“Our behavior is a function of our decisions, not our conditions. We can subordinate feelings to values. We have the initiative and the responsibility to make things happen.” – Stephen Covey from The 7 Habits of Highly Effective People (PG 70-71).
If you’ve spent any time reading The Oatmeal, chances are good that you’ve met The Blerch.
Instead of hitting “the wall”, The Oatmeal talks about this fat little cherub who follows him when he runs called The Blerch.
The Blerch does not want The Oatmeal to succeed. The Blerch wants The Oatmeal to get back on the couch and stuff his face with cake while watching a Robo Cop marathon.
In Buddhism we have Mara, a demon who took various forms (re: sexy ladies) to distract the Buddha from seeking enlightenment. Mara didn’t want the Buddha to succeed either.
Sometimes it feels like there are Blerches and Maras for creativity, creatures and demons that want to distract us from our work, because they don’t want us to succeed.
But these creatures and demons are mythical of course. The Blerch is a persona of The Oatmeal, a reminder of who he was before he started running. And in Buddhism (my humble interpretation of it anyway) “mara” is just another word for distracting thoughts that pop up during meditation…or, you know, sexy ladies or whatever you might be into.
Stephen Pressfield calls it Resistance. Other writers call it the Inner Critic. Whatever you choose to call it, its a part of you. The personas simply make it easier to separate yourself from them.
So if you’re going to identify with something different, then identify with the thing you value.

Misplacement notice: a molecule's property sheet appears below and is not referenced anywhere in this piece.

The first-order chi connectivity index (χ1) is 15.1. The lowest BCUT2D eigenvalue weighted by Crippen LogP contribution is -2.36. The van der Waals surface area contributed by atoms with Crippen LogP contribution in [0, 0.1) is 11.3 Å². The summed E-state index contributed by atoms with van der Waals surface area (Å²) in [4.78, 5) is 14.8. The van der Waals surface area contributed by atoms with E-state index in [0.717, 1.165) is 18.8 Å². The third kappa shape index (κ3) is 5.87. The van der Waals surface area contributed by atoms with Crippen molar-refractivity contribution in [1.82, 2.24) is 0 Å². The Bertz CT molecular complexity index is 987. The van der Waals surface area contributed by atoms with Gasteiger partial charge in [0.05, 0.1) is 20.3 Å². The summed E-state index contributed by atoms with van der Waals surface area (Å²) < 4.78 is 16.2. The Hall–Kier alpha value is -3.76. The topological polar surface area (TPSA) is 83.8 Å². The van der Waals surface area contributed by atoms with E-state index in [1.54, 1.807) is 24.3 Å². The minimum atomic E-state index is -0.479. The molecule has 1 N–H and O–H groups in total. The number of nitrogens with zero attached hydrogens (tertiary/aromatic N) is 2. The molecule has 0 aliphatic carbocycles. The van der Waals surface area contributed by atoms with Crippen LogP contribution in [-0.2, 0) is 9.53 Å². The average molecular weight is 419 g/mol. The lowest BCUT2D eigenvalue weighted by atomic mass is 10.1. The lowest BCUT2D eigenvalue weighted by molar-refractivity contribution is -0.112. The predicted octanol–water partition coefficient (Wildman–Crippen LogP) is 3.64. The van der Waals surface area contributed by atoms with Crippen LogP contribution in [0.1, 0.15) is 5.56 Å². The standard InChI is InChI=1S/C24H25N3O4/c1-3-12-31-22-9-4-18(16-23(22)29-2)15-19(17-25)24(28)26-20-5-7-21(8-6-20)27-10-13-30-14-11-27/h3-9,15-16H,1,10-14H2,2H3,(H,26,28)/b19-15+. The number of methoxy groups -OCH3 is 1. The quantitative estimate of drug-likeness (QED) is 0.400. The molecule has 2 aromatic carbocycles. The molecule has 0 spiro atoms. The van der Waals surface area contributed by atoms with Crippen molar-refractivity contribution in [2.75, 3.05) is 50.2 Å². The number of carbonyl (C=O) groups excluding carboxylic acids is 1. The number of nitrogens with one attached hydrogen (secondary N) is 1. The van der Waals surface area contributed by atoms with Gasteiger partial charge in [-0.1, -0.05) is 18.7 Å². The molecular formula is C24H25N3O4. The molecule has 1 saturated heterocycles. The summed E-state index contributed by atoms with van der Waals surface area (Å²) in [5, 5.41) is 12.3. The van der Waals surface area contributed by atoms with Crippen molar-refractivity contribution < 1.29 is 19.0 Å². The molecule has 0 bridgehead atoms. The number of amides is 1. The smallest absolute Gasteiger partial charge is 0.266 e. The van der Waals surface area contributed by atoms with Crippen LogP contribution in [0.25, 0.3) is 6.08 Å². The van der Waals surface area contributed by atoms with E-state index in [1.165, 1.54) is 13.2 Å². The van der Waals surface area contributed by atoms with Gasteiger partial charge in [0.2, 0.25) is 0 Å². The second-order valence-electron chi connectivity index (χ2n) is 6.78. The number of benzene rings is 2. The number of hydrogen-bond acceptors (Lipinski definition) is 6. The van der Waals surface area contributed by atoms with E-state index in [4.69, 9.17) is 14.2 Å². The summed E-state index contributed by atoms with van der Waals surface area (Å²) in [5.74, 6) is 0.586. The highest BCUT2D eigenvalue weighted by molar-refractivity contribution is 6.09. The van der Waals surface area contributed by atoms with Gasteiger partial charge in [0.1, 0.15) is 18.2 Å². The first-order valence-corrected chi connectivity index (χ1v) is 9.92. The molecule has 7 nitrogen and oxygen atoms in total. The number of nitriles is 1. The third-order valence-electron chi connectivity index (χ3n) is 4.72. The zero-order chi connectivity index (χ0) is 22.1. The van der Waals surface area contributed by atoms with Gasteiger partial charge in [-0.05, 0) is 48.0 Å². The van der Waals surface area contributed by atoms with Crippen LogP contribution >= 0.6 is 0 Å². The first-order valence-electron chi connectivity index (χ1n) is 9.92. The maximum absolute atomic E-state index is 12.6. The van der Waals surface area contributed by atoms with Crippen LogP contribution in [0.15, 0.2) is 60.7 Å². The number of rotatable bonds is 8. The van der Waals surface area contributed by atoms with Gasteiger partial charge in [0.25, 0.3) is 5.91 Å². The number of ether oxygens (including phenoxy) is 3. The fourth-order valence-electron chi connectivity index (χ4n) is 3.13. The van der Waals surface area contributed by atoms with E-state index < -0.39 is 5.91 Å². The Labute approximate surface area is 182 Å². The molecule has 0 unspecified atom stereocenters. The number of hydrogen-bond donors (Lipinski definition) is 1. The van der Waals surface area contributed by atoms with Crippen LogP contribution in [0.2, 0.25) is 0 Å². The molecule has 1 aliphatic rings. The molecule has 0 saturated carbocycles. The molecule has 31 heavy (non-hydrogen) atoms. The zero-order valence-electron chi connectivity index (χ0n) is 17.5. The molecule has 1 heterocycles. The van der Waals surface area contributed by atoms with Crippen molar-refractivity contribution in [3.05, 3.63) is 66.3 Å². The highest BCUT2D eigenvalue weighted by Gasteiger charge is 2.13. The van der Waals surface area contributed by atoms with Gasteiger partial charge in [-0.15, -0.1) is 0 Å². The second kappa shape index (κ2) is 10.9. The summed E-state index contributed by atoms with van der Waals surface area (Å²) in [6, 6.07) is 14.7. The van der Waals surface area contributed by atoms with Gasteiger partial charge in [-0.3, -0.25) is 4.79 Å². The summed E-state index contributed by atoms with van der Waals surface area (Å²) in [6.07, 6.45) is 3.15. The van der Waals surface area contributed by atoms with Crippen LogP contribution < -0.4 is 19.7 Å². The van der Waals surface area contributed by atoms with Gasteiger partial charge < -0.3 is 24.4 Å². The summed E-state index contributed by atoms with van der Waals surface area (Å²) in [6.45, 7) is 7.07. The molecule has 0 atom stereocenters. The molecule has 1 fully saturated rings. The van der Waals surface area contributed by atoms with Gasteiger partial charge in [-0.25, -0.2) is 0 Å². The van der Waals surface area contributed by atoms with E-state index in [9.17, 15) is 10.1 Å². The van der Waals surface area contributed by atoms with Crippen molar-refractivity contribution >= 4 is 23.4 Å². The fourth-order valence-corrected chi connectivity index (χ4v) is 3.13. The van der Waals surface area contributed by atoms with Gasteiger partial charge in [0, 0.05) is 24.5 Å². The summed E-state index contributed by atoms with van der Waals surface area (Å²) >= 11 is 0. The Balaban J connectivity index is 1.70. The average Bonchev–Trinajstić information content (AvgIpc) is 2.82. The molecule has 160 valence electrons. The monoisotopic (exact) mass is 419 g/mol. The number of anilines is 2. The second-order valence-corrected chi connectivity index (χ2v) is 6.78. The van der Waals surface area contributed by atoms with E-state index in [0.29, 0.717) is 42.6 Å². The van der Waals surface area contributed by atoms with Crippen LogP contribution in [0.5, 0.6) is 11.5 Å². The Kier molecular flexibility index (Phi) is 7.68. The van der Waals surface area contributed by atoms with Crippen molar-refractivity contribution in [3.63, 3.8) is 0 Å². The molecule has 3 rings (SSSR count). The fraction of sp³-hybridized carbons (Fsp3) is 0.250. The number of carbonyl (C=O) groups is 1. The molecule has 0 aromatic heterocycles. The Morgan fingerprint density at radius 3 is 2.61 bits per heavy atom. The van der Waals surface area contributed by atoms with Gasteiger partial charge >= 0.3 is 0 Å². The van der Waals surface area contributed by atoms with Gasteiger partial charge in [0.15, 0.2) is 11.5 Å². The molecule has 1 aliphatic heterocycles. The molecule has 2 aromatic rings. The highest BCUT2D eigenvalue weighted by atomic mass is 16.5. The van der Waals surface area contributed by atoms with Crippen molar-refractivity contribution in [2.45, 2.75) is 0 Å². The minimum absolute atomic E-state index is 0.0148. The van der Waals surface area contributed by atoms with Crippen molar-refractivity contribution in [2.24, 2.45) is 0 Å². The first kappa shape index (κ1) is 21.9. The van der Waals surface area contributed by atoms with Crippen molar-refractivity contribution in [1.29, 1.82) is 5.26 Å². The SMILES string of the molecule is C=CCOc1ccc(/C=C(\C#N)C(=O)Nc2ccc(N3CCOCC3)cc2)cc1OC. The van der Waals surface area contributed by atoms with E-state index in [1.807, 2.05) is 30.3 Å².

The Oatmeal keeps running, because his well-being is more important to him than cake and Robo Cop. The Buddha kept meditating because ultimately enlightenment was more important to him than sexy ladies. And while cake, Robo Cop, and sexy ladies (or whatever you’re into) are all tempting, some things are just more important than that. When you value something like running, enlightenment, or creativity, then the choice on how to spend your time becomes that much easier.
Making time is about the expression of that thing you value. When you spend time doing it, you’re telling the world that this is more important to me than That Other Thing.
But you have to make the choice. Even when its not easy, even when people tell you its wrong though you know its right, you have to make that choice.
A while back I wrote this blog post about making time versus finding time. There is a huge difference between the two. The writers who make time get shit done, and the writers that don’t are at the mercy of external circumstances.
And that right there is the difference between a productive writer and an unproductive one. A writer who gets shit done doesn’t wait for the right conditions to happen to them. They make the right conditions happen to them.
When you make the habit, your mindset starts to change. The habit gets you thinking, “How can I make this a part of my life?” When you have that shift in mindset, you think differently about your time and how your choices change. You begin to take control of how that time is spent.
The creative life will test you. There will plenty of days when its not easy to make this choice. You don’t get to breeze through the difficulty like one of those movie montages. You go through that crap in real time. For every choice you have to do creative work, you’ll have about ten choices to quit.The Blerch, Mara, or Resistance will open the Quit Door, enticing you over to the other side.
There’s nothing wrong with taking that door. Creative work is not for everybody, and those that know that about themselves will call it quits.
But if you’re truly serious about this practice, it will ask you to take ownership, to step up, and stretch yourself. Those that do that know the secret to getting shit done.